If you are travelling through upstate New York you might want to take a trip into the small town of Ticonderoga to visit the Star Trek Original Series Set-Tour. You might ask why is it in Ticonderoga - and you'll need to go for yourself to find out! This is not just a place for Trekkies to visit it is a fascinating insight into TV history. its authenticity has been confirmed by members of the original cast, including William Shatner (Captain James T Kirk) who makes regular visits here.
We stumbled upon this giant statue of a dog sitting atop a storage building in a neighbourhood of Albany, New York. It turned out to be a four-tonne, 28-foot tall steel and fibreglass statue of Nipper, the canine mascot of the Radio Corporation of America (RCA), the now-defunct consumer electronics company.
According to the Albany Institute of History and Art, Nipper arrived here in 1958 following the renovation of the dilapidated concrete warehouse for use by RTA Corporation, an appliance distributor specialising in products by RCA. The statue was made in Chicago, shipped in five sections by rail, and attached to a metal frame on the roof with the aid of a 10-story crane.
Nipper is the largest of the four huge terriers that once sat atop RTA’s distribution centres, and is the last that exists on the building upon which he was originally installed. There were once enormous Nippers peering over the skylines of Chicago and Los Angeles, but those have since been demolished or removed.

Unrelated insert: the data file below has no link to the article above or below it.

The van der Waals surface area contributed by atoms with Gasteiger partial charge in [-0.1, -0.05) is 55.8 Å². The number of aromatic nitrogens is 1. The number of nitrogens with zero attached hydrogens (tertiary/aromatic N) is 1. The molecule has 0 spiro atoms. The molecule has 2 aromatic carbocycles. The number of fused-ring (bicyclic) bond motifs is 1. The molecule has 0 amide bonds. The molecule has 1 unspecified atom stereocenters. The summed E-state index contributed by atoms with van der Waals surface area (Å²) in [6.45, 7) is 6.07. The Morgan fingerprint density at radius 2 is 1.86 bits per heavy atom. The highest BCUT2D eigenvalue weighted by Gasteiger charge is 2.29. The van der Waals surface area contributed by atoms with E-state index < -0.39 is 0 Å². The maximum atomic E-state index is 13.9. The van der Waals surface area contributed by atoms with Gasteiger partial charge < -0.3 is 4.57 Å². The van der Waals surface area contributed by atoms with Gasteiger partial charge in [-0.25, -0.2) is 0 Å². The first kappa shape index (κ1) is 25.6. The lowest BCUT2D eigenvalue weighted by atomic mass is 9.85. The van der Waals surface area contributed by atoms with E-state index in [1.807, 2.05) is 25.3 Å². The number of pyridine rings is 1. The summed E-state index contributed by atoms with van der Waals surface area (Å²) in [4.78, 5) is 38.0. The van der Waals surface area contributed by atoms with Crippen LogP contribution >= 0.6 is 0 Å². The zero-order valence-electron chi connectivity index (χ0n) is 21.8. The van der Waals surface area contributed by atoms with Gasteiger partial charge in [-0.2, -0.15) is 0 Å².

Nipper is based on a real 19th-century terrier owned by Francis Barraud, a painter residing in Liverpool. The dog was named for his tendency to nip at visitors’ heels. One day Barraud saw the terrier listening intently to a windup cylinder phonograph and captured the moment in a painting. He then attempted to sell the rights to a number of companies, though none took any initial interest.
However, Barraud finally found an interested buyer. He was intending to borrow a brass horn from The Gramophone Company upon which to model a new version of the painting when the store’s manager mentioned that if he replaced the machine with a Berliner disc gramophone the company would purchase the rights. The image went on to become one of the most successful trademarks in merchandise history, known under the title, “His Master’s Voice.” It has since been used by a long succession of companies, including RCA.